Mao Zedong’s favourite tipple is now a 1 trillion yuan company
Maker of China’s famous fiery liquor Kweichow Moutai set to become only the country’s seventh to enjoy such a such a towering market cap
The value of Kweichow Moutai, the maker of China’s famous fiery liquor, briefly topped 1 trillion yuan (US$155 billion) on Monday, making it the first ever mainland-listed consumer firm to reach the milestone.
The distiller rose as much as 1.4 per cent to 799.06 yuan in intraday trading in Shanghai, capitalising the company at 1 trillion yuan. The value had slipped back to 986.6 billion yuan by the close, with the stock ending the day 0.4 per cent lower at 785.37 yuan.
Moutai’s meteoric rise as a drinks juggernaut on China’s US$8 trillion stock market highlights the nation’s transition to a more consumption and service-based economy, from a one reliant on credit-fuelled investment.
Consumption now contributes almost two thirds of China’s economic growth and the service industries have consistently been making up more than half of the economy since 2015.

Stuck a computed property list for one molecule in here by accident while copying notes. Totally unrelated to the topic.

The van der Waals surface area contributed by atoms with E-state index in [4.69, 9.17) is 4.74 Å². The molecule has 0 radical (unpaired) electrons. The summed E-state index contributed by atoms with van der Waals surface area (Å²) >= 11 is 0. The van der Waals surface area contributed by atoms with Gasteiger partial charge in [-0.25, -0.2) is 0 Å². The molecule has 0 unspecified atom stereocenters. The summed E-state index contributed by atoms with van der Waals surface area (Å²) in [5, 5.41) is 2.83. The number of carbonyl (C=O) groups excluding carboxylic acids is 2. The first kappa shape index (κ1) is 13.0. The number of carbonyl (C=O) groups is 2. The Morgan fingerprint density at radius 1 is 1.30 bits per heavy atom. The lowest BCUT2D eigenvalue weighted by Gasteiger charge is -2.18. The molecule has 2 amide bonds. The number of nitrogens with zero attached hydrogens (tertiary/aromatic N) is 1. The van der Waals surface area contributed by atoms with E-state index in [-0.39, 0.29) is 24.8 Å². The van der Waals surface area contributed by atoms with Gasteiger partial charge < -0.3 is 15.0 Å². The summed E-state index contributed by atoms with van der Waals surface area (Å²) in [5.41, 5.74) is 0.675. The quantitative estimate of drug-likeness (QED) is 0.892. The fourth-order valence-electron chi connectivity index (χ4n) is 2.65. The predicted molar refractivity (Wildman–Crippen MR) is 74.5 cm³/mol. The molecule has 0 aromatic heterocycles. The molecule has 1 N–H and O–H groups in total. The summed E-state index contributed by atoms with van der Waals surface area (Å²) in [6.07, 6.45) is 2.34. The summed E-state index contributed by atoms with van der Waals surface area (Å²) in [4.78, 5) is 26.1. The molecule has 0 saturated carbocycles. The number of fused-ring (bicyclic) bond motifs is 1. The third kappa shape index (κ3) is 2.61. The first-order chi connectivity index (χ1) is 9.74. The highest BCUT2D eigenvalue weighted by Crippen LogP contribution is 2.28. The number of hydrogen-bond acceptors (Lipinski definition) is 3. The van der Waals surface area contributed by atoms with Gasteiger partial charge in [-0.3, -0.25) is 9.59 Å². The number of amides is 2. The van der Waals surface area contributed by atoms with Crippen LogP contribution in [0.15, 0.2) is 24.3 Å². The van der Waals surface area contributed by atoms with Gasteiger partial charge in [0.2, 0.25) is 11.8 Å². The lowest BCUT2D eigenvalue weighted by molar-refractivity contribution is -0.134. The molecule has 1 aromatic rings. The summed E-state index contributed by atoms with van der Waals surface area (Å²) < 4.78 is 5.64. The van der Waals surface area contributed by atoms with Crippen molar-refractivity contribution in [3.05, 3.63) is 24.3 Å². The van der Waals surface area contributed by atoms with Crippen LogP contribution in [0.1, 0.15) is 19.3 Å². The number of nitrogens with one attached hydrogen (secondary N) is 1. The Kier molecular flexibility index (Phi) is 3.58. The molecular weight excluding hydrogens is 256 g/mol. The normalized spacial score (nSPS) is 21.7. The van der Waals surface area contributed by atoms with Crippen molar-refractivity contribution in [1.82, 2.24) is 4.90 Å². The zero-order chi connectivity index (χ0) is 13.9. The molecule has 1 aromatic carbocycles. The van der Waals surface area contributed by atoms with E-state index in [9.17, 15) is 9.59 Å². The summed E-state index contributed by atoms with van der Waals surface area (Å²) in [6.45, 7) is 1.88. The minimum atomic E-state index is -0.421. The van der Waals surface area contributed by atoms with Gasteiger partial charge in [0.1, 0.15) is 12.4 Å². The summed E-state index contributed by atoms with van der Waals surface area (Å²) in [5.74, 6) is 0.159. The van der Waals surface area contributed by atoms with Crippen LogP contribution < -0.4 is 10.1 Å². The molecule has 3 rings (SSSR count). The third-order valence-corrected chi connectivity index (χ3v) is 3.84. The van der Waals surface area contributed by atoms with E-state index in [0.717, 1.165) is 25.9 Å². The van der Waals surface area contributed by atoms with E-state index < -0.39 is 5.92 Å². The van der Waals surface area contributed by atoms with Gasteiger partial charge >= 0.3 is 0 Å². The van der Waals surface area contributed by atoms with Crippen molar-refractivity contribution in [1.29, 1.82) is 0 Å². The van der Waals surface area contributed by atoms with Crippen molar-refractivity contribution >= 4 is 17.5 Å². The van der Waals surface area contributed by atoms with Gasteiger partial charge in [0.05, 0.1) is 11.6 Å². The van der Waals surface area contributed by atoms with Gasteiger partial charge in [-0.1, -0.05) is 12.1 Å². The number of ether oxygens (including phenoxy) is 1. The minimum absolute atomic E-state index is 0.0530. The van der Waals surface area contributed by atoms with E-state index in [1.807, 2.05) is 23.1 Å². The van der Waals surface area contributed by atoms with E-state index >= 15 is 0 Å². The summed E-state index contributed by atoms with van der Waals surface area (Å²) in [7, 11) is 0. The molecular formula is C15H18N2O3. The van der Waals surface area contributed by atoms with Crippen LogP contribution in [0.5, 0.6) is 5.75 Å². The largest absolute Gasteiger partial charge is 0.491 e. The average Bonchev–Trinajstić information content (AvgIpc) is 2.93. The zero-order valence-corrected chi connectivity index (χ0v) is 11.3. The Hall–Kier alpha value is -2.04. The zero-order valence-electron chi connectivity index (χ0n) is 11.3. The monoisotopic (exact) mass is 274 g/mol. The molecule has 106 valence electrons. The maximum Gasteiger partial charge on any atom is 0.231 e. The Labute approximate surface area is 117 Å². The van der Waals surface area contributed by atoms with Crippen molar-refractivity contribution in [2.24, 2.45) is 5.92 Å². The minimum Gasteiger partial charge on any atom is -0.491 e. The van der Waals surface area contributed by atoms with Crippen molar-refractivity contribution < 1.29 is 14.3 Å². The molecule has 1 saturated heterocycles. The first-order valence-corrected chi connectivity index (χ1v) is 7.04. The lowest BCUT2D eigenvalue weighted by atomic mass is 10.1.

“Kweichow Moutai has been transformed into a global brand, and its luxury white liquor baijiu typifies how China is increasing its economic power and influence in high-end consumption,” said Xing Tingzhi, an analyst China International Capital Corp.
China’s group of biggest publicly traded companies had previously been dominated by finance firms and energy producers.
There are just six companies whose market caps are currently above 1 trillion yuan on the Shanghai and Shenzhen exchanges, and Kweichow’s continued elevation past that mark would make seven.
Industrial and Commercial Bank of China is the most valuable with a market cap of 2.16 trillion yuan, followed by 1.62 trillion yuan for China Construction Bank and 1.52 trillion yuan for PetroChina.
Kweichow Moutai’s market cap has jumped more than a hundred fold since its listing in 2001, with profits increasing annually since going public.
It toasted a whopping 109 per cent gain in its stock price last year, as rising disposable incomes stoked booming demand for the high-end spirit, which was traditionally used by China’s state leaders to toast foreign guests at banquets. It was reputed to be Chairman Mao Zedong’s favourite tipple.
Its rising popularity has prompted Moutai to raise its product prices for the first time in five years.
The Guizhou province-based firm announced an average 18 per cent rise on its price tags last month as it announced an expecting a 58 per cent surge in annual profits for 2017 – the third-fastest rise since 2001.
Kweichow Moutai now has a 12-month price target of 795.98 yuan per cent, representing a mere 1 per cent gain from Monday’s close, according to Bloomberg data.